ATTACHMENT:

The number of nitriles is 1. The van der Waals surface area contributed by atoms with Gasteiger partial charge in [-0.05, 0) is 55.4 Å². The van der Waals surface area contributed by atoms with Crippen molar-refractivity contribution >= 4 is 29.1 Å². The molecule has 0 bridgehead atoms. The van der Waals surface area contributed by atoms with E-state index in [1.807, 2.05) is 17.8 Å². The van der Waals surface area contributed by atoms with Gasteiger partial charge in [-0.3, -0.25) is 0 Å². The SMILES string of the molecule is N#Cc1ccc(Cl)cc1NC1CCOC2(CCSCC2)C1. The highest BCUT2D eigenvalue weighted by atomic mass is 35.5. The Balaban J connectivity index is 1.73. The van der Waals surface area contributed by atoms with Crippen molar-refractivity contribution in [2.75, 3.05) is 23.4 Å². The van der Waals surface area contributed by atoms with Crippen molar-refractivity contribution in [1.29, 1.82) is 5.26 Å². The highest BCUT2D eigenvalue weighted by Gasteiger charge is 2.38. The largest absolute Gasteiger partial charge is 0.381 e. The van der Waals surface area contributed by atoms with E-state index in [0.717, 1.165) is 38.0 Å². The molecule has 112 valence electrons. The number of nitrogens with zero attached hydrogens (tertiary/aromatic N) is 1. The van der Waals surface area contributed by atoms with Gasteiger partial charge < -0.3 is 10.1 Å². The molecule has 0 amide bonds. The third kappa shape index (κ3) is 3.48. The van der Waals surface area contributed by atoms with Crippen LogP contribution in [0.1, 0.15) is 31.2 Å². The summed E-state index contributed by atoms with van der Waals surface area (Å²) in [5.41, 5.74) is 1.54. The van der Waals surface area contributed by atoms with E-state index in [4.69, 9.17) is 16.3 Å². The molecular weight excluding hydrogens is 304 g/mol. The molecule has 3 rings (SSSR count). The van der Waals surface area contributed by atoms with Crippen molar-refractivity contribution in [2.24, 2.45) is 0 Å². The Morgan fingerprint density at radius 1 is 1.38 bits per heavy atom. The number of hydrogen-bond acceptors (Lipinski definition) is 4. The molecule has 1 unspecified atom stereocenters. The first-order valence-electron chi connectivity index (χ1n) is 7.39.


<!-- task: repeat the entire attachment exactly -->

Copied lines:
The number of nitriles is 1. The van der Waals surface area contributed by atoms with Gasteiger partial charge in [-0.05, 0) is 55.4 Å². The van der Waals surface area contributed by atoms with Crippen molar-refractivity contribution >= 4 is 29.1 Å². The molecule has 0 bridgehead atoms. The van der Waals surface area contributed by atoms with E-state index in [1.807, 2.05) is 17.8 Å². The van der Waals surface area contributed by atoms with Gasteiger partial charge in [-0.3, -0.25) is 0 Å². The SMILES string of the molecule is N#Cc1ccc(Cl)cc1NC1CCOC2(CCSCC2)C1. The highest BCUT2D eigenvalue weighted by atomic mass is 35.5. The Balaban J connectivity index is 1.73. The van der Waals surface area contributed by atoms with Crippen molar-refractivity contribution in [2.75, 3.05) is 23.4 Å². The van der Waals surface area contributed by atoms with Crippen molar-refractivity contribution in [1.29, 1.82) is 5.26 Å². The highest BCUT2D eigenvalue weighted by Gasteiger charge is 2.38. The largest absolute Gasteiger partial charge is 0.381 e. The van der Waals surface area contributed by atoms with E-state index in [0.717, 1.165) is 38.0 Å². The molecule has 112 valence electrons. The number of nitrogens with zero attached hydrogens (tertiary/aromatic N) is 1. The van der Waals surface area contributed by atoms with Gasteiger partial charge < -0.3 is 10.1 Å². The molecule has 0 amide bonds. The third kappa shape index (κ3) is 3.48. The van der Waals surface area contributed by atoms with Crippen LogP contribution in [0.1, 0.15) is 31.2 Å². The summed E-state index contributed by atoms with van der Waals surface area (Å²) in [5.41, 5.74) is 1.54. The van der Waals surface area contributed by atoms with E-state index in [4.69, 9.17) is 16.3 Å². The molecular weight excluding hydrogens is 304 g/mol. The molecule has 3 rings (SSSR count). The van der Waals surface area contributed by atoms with Crippen molar-refractivity contribution in [2.24, 2.45) is 0 Å². The Morgan fingerprint density at radius 1 is 1.38 bits per heavy atom. The number of hydrogen-bond acceptors (Lipinski definition) is 4. The molecule has 1 unspecified atom stereocenters. The first-order valence-electron chi connectivity index (χ1n) is 7.39.